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Mid tones: The tones in a photograph that are approximately half as dark as the shadow area.

Moiré patterns: (pronounced "mo-ray") irregular plaid-like patterns that occur when a bit-mapped image is reduced, enlarged, displayed, or printed at a resolution different from the resolution of the original.

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offsetOffset printing: for high-volume reproduction -- utilizes three rotating drums: a plate cylinder, a blanket cylinder, and an impression cylinder. The printing plate is wrapped around the plate cylinder, inked and dampened. The plate image is transferred, or offset, onto the blanket cylinder. Paper passes between the blanket cylinder and the impression cylinder, and the image is transferred onto the paper.

Opacity: The amount of show-through on a printed sheet. The more opacity or the thicker the paper the less show-through. (The thicker/heavier the paper the higher the cost.)

Overprint: A term used to describe the characteristic of an overlapping foreground element allowing a background element to print in the same area. Overprint is the opposite of knockout. The overprint function is activated on an element by element basis in illustration software and can be selectively applied to the line and/or the fill of the object.

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Perfect bind: A type of binding that glues the edge of sheets to a cover like a telephone book, Microsoft software manual, or Country Living Magazine.

Perfecting press: A sheet fed printing press that prints both sides of a sheet in one pass.

Pica: a measurement used in typography for column widths and other space pixelspecifications in a page layout. There are 12 points in a pica, and approximately6 picas to an inch.

Pixel: The smallest building block within a scanned line-art or photographic image. A pixel is the small square picture element that is filled with a color, or black or white. Pixels come in various sizes and their size is expressed in terms of resolution. Resolution is measured in pixels per inch (PPI.)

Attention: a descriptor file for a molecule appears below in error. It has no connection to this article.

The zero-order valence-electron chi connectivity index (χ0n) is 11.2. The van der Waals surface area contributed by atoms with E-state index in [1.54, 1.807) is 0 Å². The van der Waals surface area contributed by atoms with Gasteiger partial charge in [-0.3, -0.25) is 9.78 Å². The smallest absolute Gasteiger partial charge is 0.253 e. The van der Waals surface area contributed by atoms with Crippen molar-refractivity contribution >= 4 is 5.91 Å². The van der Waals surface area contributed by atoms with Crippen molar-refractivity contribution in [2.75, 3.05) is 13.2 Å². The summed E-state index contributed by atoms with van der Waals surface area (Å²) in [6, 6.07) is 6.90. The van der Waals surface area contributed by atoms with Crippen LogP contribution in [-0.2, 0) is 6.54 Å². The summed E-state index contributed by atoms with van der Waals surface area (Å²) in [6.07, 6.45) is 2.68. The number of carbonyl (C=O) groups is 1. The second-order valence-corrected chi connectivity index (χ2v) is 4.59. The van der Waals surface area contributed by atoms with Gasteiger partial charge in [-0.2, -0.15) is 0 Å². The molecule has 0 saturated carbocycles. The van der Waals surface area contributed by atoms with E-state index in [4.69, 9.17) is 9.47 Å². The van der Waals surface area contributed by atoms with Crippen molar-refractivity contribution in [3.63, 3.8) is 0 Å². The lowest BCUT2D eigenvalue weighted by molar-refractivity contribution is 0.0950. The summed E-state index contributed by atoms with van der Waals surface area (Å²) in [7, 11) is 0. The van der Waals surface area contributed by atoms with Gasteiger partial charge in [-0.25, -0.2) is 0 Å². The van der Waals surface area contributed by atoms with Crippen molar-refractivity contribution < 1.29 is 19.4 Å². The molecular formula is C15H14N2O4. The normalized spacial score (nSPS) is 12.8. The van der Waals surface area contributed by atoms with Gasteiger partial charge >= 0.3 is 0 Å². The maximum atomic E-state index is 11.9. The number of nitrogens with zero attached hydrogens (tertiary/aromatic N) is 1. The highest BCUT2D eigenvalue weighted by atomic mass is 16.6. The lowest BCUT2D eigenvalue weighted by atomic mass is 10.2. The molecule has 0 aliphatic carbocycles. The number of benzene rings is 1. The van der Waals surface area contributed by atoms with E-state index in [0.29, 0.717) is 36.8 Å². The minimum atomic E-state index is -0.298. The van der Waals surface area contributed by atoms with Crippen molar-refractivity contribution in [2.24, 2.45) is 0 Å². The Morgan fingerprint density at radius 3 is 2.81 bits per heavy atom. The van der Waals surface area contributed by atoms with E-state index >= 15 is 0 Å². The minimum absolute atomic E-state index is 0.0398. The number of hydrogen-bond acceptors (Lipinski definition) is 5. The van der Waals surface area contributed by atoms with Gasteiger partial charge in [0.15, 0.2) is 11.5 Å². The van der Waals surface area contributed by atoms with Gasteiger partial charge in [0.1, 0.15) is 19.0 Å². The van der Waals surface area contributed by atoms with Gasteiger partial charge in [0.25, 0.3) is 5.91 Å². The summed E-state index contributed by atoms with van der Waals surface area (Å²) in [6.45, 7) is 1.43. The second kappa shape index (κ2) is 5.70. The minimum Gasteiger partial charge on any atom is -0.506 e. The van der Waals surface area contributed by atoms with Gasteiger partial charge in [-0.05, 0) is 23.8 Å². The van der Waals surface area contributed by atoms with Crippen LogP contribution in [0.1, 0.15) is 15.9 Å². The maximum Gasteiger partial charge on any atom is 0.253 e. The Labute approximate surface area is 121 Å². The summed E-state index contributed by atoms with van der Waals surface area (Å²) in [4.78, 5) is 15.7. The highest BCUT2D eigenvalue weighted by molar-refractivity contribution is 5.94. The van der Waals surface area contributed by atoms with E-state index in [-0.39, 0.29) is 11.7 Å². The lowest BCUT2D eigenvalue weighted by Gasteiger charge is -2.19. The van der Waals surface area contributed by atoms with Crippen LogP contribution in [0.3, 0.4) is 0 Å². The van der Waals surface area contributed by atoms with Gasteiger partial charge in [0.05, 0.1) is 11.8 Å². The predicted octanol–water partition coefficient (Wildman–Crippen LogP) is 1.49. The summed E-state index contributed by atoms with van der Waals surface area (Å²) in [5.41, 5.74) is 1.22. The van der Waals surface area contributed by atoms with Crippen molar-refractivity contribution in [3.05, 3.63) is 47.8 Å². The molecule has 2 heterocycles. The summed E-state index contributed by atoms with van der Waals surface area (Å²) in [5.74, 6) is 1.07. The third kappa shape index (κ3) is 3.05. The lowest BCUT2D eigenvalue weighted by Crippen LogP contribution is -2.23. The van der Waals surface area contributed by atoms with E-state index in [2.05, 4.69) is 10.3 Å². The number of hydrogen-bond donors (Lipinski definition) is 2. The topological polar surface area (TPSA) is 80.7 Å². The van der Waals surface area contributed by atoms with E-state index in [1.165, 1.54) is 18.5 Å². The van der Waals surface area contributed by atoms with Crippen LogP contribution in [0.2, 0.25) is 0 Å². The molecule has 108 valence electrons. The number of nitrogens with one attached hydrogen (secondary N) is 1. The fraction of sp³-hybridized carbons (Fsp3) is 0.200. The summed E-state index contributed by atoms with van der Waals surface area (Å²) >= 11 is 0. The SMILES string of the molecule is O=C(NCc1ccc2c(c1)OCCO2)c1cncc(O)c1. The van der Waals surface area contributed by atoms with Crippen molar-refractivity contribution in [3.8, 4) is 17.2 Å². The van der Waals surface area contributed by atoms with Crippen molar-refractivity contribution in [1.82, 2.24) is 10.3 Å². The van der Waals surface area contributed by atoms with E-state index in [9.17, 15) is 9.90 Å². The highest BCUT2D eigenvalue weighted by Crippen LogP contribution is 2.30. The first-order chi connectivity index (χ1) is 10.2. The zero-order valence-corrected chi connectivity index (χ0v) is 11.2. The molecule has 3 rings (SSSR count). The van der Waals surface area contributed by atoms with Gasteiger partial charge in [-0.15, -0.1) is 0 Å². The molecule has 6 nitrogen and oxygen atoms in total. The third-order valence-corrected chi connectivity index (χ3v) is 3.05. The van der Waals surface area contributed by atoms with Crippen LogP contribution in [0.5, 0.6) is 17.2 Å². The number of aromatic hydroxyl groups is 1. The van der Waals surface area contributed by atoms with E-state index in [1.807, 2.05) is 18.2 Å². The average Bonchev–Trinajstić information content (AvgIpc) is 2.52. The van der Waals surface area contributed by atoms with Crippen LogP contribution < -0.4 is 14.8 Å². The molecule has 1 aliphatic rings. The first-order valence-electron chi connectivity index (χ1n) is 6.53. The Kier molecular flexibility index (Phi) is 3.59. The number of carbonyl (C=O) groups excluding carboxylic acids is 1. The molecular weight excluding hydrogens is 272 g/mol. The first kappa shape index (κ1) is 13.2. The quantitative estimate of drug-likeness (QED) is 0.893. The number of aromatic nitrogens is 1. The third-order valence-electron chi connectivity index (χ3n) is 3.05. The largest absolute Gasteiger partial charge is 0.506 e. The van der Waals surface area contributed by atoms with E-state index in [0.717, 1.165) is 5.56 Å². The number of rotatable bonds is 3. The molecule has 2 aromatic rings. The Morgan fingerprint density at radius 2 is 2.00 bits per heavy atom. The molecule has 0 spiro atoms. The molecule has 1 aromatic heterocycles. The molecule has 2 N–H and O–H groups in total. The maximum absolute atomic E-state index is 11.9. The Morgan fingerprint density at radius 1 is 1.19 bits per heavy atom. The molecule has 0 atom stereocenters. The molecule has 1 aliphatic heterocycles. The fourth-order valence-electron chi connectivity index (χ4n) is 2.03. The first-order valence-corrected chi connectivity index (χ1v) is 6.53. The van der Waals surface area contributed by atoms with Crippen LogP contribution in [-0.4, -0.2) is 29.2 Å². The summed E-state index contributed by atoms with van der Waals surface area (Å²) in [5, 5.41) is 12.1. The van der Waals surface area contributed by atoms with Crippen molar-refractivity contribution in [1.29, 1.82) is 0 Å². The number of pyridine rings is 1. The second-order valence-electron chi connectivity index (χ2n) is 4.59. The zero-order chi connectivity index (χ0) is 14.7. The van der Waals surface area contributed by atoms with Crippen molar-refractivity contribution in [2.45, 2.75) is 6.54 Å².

PMS (Pantone Matching System): a standard color-matching system used by printers and graphic designers for inks, papers, and other materials. A PMS color is a standard color defined by percentage mixtures of different primary inks.

PNGPortable Network Graphics format: PNG (usually pronounced "ping"), is used for lossless compression. The PNG format displays images without jagged edges while keeping file sizes relatively small, making them popular on the web. PNG files are however generally larger than GIF files.

Point: a measurement used in typography for type size, leading, and other space specifications in a page layout. There are 12 points in a pica, and approximately 70 points to an inch.

PostScript: The computer language most recognized by printing devices.

Printer font: high-resolution bitmaps or font outline masters used for the actual laying down of the characters on the printed page, as opposed to display on the screen.

Process colors CMYK:  .

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Ragged left: Type that is justified to the right margin and the line lengths vary on the left.

Ragged right: Type that is justified to the left margin and the line lengths vary on the right.

Reader Spread: A term used in page layout software to describe the pairing of pages on the computer display. Pages are grouped in numerical order as a reader would encounter them while reading: 2 paired with 3, 4 paired with 5, etc. This is contrasted to printer spreads which describe the pairings as they may occur on a printing press before the binding of the book.

Ream: Five hundred sheets of paper.

Register: To position print in the proper position in relation to the edge of the regmarkssheet and to other printing on the same sheet.

Register marks: Cross-hair lines or marks on film, plates, and paper that guide strippers, plate makers, pressmen, and bindery personnel in processing a print order from start to finish.

Resolution: the crispness of detail or fineness of grain in an image. Screen resolution is measured in dots by lines (for example, 640 x 350); printer resolution is measured in dpi (for example, 300 dpi).

RGB (Red, Green, Blue): RGB is the model used to project color on a computer monitor. By mixing these three colors, a large percentage of the visible color spectrum can be represented.

Rivers: spaces between words that create irregular lines of white space in body type, particularly occurs when the lines of type have been set with excessive word spacing.